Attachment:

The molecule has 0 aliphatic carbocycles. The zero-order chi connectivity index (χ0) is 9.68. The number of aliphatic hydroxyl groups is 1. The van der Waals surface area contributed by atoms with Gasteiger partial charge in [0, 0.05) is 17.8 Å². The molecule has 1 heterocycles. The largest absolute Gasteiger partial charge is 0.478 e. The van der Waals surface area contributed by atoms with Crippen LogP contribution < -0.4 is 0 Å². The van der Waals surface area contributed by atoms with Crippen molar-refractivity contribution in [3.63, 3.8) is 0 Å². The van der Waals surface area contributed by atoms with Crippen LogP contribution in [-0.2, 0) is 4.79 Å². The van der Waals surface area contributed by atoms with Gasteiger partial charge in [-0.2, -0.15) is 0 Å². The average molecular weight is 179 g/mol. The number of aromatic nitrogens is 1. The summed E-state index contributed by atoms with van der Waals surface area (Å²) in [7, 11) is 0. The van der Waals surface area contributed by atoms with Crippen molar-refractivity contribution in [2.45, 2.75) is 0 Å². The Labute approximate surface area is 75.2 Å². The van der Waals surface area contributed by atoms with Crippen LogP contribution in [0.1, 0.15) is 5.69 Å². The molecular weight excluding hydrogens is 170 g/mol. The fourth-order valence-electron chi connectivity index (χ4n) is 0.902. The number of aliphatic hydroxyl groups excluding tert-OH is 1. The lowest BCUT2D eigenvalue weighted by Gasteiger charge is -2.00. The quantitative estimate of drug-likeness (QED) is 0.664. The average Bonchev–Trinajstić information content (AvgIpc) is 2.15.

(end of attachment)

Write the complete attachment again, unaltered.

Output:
The molecule has 0 aliphatic carbocycles. The zero-order chi connectivity index (χ0) is 9.68. The number of aliphatic hydroxyl groups is 1. The van der Waals surface area contributed by atoms with Gasteiger partial charge in [0, 0.05) is 17.8 Å². The molecule has 1 heterocycles. The largest absolute Gasteiger partial charge is 0.478 e. The van der Waals surface area contributed by atoms with Crippen LogP contribution < -0.4 is 0 Å². The van der Waals surface area contributed by atoms with Crippen molar-refractivity contribution in [3.63, 3.8) is 0 Å². The van der Waals surface area contributed by atoms with Crippen LogP contribution in [-0.2, 0) is 4.79 Å². The van der Waals surface area contributed by atoms with Gasteiger partial charge in [-0.2, -0.15) is 0 Å². The average molecular weight is 179 g/mol. The number of aromatic nitrogens is 1. The summed E-state index contributed by atoms with van der Waals surface area (Å²) in [7, 11) is 0. The van der Waals surface area contributed by atoms with Crippen molar-refractivity contribution in [2.45, 2.75) is 0 Å². The Labute approximate surface area is 75.2 Å². The van der Waals surface area contributed by atoms with Crippen LogP contribution in [0.1, 0.15) is 5.69 Å². The molecular weight excluding hydrogens is 170 g/mol. The fourth-order valence-electron chi connectivity index (χ4n) is 0.902. The number of aliphatic hydroxyl groups excluding tert-OH is 1. The lowest BCUT2D eigenvalue weighted by Gasteiger charge is -2.00. The quantitative estimate of drug-likeness (QED) is 0.664. The average Bonchev–Trinajstić information content (AvgIpc) is 2.15.